• It is important that you continue to take stavudine and your other antiretroviral treatment regularly. This will help to prevent the HIV from becoming resistant to the medicines you are taking. Even if you miss only a small number of doses, the virus can become resistant to treatment.
  • If you develop an infection soon after you start the treatment, let your doctor know. As a result of taking stavudine, your immune system may start fighting an infection which was present before you started the treatment, but which you may not have been aware of.
  • Follow carefully any advice your doctor gives to you about making lifestyle changes to reduce any risk of damage to your heart and blood vessels. These can include stopping smoking, eating healthily and taking regular exercise.
  • Some people taking antiretroviral medicines develop changes to the way body fat is distributed in the body. This can result in changes to body image. Your doctor will discuss the possibility of this with you.
  • Although treatment with antiretroviral medicines may reduce the risk of you passing HIV to others through sexual contact, it does not stop it. It is important that you use condoms.
  • It is not uncommon for people with HIV to feel low or even depressed, especially soon after the diagnosis has been made and treatment has been started. If you have any feelings of depression, or any distressing thoughts about harming yourself then you should speak with your doctor straightaway.
  • Stavudine has been associated with a serious side-effect in some people who have taken it. This is known as lactic acidosis. It is a problem where there is too much lactic acid in the blood. The symptoms associated with it are listed in the next section 'Can stavudine cause problems?'. If you develop any of the symptoms listed below, you must let your doctor know straightaway, as they can worsen, and may even become life-threatening.
  • Some people who have taken antiretroviral medicines (particularly over a long time) have developed a condition called osteonecrosis. This is a bone disease where bone tissue dies because there is a reduced blood supply to it. It leads to joint pains and stiffness, and can cause difficulties in movement. If you notice any of these symptoms, speak with your doctor.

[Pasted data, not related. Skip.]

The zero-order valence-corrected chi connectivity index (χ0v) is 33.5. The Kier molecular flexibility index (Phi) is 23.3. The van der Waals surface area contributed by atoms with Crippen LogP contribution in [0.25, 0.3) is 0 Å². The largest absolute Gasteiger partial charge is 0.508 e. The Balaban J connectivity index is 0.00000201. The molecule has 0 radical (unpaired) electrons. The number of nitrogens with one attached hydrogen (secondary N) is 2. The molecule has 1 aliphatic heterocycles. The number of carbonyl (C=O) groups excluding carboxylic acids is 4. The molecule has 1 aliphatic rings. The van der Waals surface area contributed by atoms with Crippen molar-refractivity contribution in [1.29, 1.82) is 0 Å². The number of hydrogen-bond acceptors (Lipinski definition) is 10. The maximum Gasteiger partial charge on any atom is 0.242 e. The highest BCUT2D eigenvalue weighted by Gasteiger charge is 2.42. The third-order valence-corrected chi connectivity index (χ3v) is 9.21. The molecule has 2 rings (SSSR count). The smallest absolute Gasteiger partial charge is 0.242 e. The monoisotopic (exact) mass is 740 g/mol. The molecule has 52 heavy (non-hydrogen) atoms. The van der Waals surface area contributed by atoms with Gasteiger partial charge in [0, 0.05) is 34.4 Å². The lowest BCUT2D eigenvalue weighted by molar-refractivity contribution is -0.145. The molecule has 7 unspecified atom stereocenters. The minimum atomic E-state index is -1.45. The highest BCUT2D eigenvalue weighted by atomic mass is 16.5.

• If you buy any medicines, supplements or herbal remedies 'over the counter', check with a pharmacist that they are suitable to take with stavudine and your other medicines. This is because some medicines interfere with antiretrovirals and can stop them from working properly.
  • If you are having an operation or dental treatment, tell the person carrying out the treatment which medicines you are taking.
  • Treatment for HIV is usually lifelong. Continue to take stavudine regularly for as long as your doctor tells you to, even if you feel well. This is to keep your immune system healthy.

Along with their useful effects, most medicines can cause unwanted side-effects although not everyone experiences them. The table below contains some of the most common ones associated with stavudine. You will find a full list in the manufacturer's information leaflet supplied with your medicine. You should, however, speak with your doctor if you develop any of the following side-effects. This is because some of the common side-effects of stavudine are similar to the symptoms of lactic acidosis - a less common but more serious problem.

Common stavudine side-effectsWhat can I do if I experience this?
Feeling sleepy, weak or dizzyDo not drive and do not use tools or machines while affected. If this continues, speak with your doctor
Tingling or numbness in areas of your arms, hands, legs or feetSpeak with your doctor about this as soon as possible
Feeling sick (nausea), diarrhoea, tummy (abdominal) pain, indigestionStick to simple meals - avoid rich or spicy food. If it continues, speak with your doctor
HeadacheDrink plenty of water and ask a pharmacist to recommend a suitable painkiller. If the headaches continue, let your doctor know
Unusual dreams, sleeping problems, unusual thinking, feeling low or depressed, itchy rashIf any of these become troublesome, speak with your doctor

Your doctor will discuss with you the possibility of lactic acidosis occurring. Let your doctor know straightaway if you develop any of the following symptoms:

  • Feeling sick or being sick (vomiting), tummy pain, loss of appetite, loss of weight, feeling weak or dizzy, and fast or gasping breathing.

If you experience any other symptoms which you think may be due to the medicine, speak with your doctor or pharmacist for further advice.

  • Keep all medicines out of the reach and sight of children.
  • Store in a cool, dry place, away from direct heat and light.

Never take more than the prescribed dose. If you suspect that you or someone else might have taken an overdose of this medicine, go to the accident and emergency department of your local hospital. Take the container with you, even if it is empty.

This medicine is for you. Never give it to other people even if their condition appears to be the same as yours.

Do not keep out-of-date or unwanted medicines. Take them to your local pharmacy which will dispose of them for you.

If you have any questions about this medicine ask your pharmacist.

Further reading and references